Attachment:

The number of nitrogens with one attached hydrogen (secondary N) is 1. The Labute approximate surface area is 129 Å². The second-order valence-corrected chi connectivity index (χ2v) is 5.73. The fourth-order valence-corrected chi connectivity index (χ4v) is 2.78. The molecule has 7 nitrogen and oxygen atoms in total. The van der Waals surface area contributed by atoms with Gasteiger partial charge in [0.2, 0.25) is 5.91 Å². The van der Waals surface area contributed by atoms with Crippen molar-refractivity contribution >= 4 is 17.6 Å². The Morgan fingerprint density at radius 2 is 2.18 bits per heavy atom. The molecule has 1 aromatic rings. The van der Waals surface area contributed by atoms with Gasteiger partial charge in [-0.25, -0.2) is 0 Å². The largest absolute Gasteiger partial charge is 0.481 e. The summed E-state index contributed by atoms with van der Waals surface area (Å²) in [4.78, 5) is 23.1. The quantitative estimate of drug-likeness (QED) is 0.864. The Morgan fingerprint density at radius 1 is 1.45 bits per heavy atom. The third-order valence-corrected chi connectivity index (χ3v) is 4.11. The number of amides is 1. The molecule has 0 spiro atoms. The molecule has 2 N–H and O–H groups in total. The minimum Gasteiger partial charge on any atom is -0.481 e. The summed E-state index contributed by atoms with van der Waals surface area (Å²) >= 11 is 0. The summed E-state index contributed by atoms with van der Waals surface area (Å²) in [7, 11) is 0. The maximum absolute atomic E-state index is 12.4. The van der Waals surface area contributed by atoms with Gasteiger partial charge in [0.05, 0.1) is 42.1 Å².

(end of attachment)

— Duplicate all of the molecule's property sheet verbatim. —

The number of nitrogens with one attached hydrogen (secondary N) is 1. The Labute approximate surface area is 129 Å². The second-order valence-corrected chi connectivity index (χ2v) is 5.73. The fourth-order valence-corrected chi connectivity index (χ4v) is 2.78. The molecule has 7 nitrogen and oxygen atoms in total. The van der Waals surface area contributed by atoms with Gasteiger partial charge in [0.2, 0.25) is 5.91 Å². The van der Waals surface area contributed by atoms with Crippen molar-refractivity contribution >= 4 is 17.6 Å². The Morgan fingerprint density at radius 2 is 2.18 bits per heavy atom. The molecule has 1 aromatic rings. The van der Waals surface area contributed by atoms with Gasteiger partial charge in [-0.25, -0.2) is 0 Å². The largest absolute Gasteiger partial charge is 0.481 e. The summed E-state index contributed by atoms with van der Waals surface area (Å²) in [4.78, 5) is 23.1. The quantitative estimate of drug-likeness (QED) is 0.864. The Morgan fingerprint density at radius 1 is 1.45 bits per heavy atom. The third-order valence-corrected chi connectivity index (χ3v) is 4.11. The number of amides is 1. The molecule has 0 spiro atoms. The molecule has 2 N–H and O–H groups in total. The minimum Gasteiger partial charge on any atom is -0.481 e. The summed E-state index contributed by atoms with van der Waals surface area (Å²) >= 11 is 0. The summed E-state index contributed by atoms with van der Waals surface area (Å²) in [7, 11) is 0. The maximum absolute atomic E-state index is 12.4. The van der Waals surface area contributed by atoms with Gasteiger partial charge in [0.05, 0.1) is 42.1 Å².